Maxine Shore, Island Beach State Park


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EXHIBITIONS II

Pablo Picasso (1957), Irving Penn

Louise Lawler, Pollyanna (adjusted to fit), distorted for the times.

Irving Penn: Centennial Metropolitan Museum of Art The Met Fifth Avenue 1000 Fifth Avenue, NYC 212-535-7710 metmuseum.org Through July 30

On location in New Orleans

A major retrospective of the photographs of Irving Penn to mark the centennial of the artist’s birth. Over the course of his nearly 70-year career, Irving Penn (1917–2009) mastered a pared-down aesthetic of studio photography that is distinguished for its meticulous attention to composition, nuance, detail, and printmaking. Irving Penn: Centennial is the most comprehensive exhibition of the great American photographer’s work to date and will include both masterpieces and hitherto unknown prints from all his major series.

Mouth, for L’Oréal (1986), Irving Penn

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Thomas Mann Trajectory Heart Project Hosted by Penn State Lehigh Valley Downtown Allentown 610-285-5261 Lehighvalley.psu.edu/gallery Through July 31, 2017 The Trajectory Heart Project is an invention of internationally recognized artist/designer Thomas Mann, and has been conducted all over the world. He brings it to the Lehigh Valley for the month of July 2017. This community event brings a sculpture maker space, exhibition and workshops to downtown Allentown where Mann will execute and guide the creation of his iconic Trajectory Heart sculpture. The final work will be transported around the Lehigh Valley and photographed in various sites as a way to interact with the sculpture and the community. Workshops and exhibits: July 21, 22, Design for Survival, Entrepreneurial Thinking and Tactics for Artists; July 14, 15, Found Object Sandwich; July 20, Lunch and learn lecture Artist as Artrepreneur; Jewelry exhibit and trunk show, ReFind Gallery on 7th Street; Sculpture exhibit, Pop-up Gallery on Hamilton Street.

On location in Tasmania

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Louise Lawler: Why Pictures Now The Museum of Modern Art 11 West 53 Street, NYC moma.org Through July 30 Why Pictures Now, the first New York museum survey of the work of American artist Louise Lawler, is an exploration of her creative output, which has inspired fellow artists and cultural thinkers alike for the past four decades. The exhibition consists of a sequence of mural-scale, “adjusted to fit” images set in dynamic relation to non-linear groupings of photographs—of collectors’ homes, auction houses, and museum installations—distinctive of Lawler’s conceptual exercises. Additionally, a deceptively empty space presents black-and-white tracings of Lawler’s photographs that have been printed on vinyl and mounted directly to the wall. The defiant, utterly quizzical sound piece Birdcalls (1972/81), for which the artist turned the names of well-known male artists into birdlike squawks and twitters, will be installed in the Museum’s Abby Aldrich Rockefeller Sculpture Garden. In foregrounding her work’s relationship to the economies of collaboration and exchange, Lawler shifts focus from the individual picture to the broader history of art. Her careful attention to artistic contexts, modes of presentation, and viewers’ receptions generates witty, affective situations that contribute to institutional transformation. Among the most intriguing aspects of Lawler’s working process is her continuous re-presentation, reframing, or restaging in the present, a strategy through which she revisits her own images by transferring them to different formats—from photographs to paperweights, tracings, and works she calls “adjusted to fit” (images stretched or expanded to fit the location of their display).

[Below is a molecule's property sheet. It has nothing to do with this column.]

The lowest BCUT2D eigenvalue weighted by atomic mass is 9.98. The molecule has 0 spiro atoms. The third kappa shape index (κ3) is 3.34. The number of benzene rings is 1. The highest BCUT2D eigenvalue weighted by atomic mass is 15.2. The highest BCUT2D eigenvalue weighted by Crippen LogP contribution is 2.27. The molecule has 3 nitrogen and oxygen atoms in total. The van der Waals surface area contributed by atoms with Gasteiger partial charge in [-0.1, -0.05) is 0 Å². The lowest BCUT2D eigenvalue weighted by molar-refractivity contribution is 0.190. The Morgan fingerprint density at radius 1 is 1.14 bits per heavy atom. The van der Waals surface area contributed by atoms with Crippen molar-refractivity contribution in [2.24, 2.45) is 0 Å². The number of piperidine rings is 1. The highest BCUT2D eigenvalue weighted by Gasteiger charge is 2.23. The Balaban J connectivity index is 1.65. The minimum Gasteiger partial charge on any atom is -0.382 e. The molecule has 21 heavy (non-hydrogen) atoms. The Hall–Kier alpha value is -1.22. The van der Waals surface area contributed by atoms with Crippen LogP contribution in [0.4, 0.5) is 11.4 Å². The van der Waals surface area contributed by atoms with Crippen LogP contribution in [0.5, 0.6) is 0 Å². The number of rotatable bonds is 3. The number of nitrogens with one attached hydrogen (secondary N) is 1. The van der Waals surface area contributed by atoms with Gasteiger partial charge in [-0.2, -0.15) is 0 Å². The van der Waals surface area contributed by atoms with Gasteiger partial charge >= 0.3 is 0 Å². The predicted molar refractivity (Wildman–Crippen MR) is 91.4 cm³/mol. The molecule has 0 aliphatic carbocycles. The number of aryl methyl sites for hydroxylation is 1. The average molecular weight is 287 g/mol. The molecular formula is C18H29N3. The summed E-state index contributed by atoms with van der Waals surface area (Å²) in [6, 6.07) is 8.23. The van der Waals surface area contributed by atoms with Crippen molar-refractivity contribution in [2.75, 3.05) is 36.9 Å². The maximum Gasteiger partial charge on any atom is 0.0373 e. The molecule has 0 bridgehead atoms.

EXHIBITIONS III

Mare McClellan, Song for Source Margaret Judith Nelson (American, 1884-1963), Untitled (The Japanese Print), ca. 1930, white-line woodcut. Collection of John Rossetti. SaraNoa Mark, Water from Water, Carved paper bathed in Sedona soil, 22” x 19” x 1.5” (framed), 2017

White-Line Color Woodcuts Allentown Art Museum of the Lehigh Valley 31 North Fifth Street, Allentown, PA 610-432-4333 allentownartmuseum.org Through August 6, 2017 The white-line color woodcut was an early 20th century innovation that allowed artists to print multiple colors from a single carved woodblock. Originating with the Provincetown Printers in Massachusetts, the technique offered simplicity of execution as well as a painterly result. Featuring beautiful examples of white-line woodcuts ranging in subject, style, and complexity, this installation, along with a display of Arts and Crafts decorative arts, complements the harmonious ideals of Frank Lloyd Wright’s Little Library, on permanent view at the Museum.

Juanita Smith (American, 1866-1959), Blue Heron at Dawn, ca. 1930, white-line woodcut. Collection of John Rossetti.

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Sculpture 2017 New Hope Arts 2 Stockton Ave., New Hope, PA 215-862-9606 Newhopeart.org Fri., Sat., Sun, Noon–5 pm June 10–July 15 Opening reception with awards, 6/10, 5–8 The 16th juried exhibition of contemporary work, is New Hope Arts’ banner exhibition. Featuring over 70 dimensional works from 50 exhibitors in a wide variety of media, New Hope Arts showcases the sculptural heritage of Bucks County and the region with this much anticipated and enthusiastically received presentation for artists and viewers alike. Jurors Louise Feder, Assistant Curator of the Michener Museum of Art, and Yvonne Love, Assistant Professor of Art at Pennsylvania State University, selected an exceptionally diverse and entertaining array of objects, wall art and free-standing forms.